3. I don't know if I commented on the last post on this subject, but reading everything you wrote then and write today I just sit here thinking you are searching for the Catholic Church. Try a couple of your local Catholic churches. A good sermon, traditional hymns, theology and scripture that goes back to the beginning. The original religion before all the others broke off and started their own. Hopefully you'll find what your soul is searching for. :)

    1. Hi Mer! I cannot find that you did, but to be fair Blogger can sometimes be very uncooperative on such matters when it chooses to be.

      I do actually have an "inside track" for the Catholic Church as one of my best friends (from high school, and still is) Uisdean Ruadh is a life long Catholic. We have certainly had discussion about similarities and differences and I have (to be fair, occasionally) attended Catholic services. For some reason, nothing has "clicked" for me yet, but that does not mean that it will not.

      Thanks so much for the good wishes!

  4. Anonymous10:46 AM

    Religion is one of the social barriers in human society. I was raised (loosely, I admit) as a Methodist. As a young Lieutenant I found that I wanted to marry a Jewish girl. Her temple was Reformed, but the Rabbi was difficult. While overseas I found a Jewish chaplain to instruct me, and convert me to Judaism. When I returned Stateside, we were married. It worked out OK - 2 daughters, a son, and 6 granddaughters later we are still married. 59 years. A case of love over social barriers.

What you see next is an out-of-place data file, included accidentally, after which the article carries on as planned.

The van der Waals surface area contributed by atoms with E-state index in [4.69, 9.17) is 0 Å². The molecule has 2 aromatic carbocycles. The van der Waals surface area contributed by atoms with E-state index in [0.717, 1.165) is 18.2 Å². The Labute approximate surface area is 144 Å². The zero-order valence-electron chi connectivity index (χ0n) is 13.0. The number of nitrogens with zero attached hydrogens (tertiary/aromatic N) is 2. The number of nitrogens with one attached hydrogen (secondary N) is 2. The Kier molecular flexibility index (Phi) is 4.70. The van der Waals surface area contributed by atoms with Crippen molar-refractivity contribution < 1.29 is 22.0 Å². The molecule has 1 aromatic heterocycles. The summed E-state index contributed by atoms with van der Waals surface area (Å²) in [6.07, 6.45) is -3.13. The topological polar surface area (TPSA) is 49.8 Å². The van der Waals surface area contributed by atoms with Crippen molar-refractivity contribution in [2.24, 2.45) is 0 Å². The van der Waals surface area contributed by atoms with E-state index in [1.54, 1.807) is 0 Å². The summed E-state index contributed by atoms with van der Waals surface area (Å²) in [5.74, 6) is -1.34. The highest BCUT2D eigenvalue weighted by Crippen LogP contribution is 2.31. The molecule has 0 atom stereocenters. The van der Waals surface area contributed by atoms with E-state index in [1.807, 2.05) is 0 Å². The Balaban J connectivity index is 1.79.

1. It can be a social barrier (although I feel like these days, almost anything has the potential to be a social barrier). I do think - as your story illustrates - the other parties involved make all the difference in the world. A bit odd actually, as I would think any religion would be interested in bringing people in, not keeping people out.

      Congratulations on your 59 years of marriage and children and grandchildren. We still have a fair ways to go to get there.

  5. Good or bad, agreeable or not, we Catholics have it easy. Each church does the exact same mass. The differences usually comes in the people we sit near and talk with for a few minutes after mass. There isn’t a lot gained by seeking another church. I hope you find one that meets your needs.

    1. Ed, that is a relevant point - and true of most denominations. Appreciate the good wishes; I am sure the search will ultimately yield a place I need to be.

  6. Everything we do has the faults of man. Only One is truly perfect.

    1. Agreed, John. I suppose it is just a matter of finding those faults we can endure.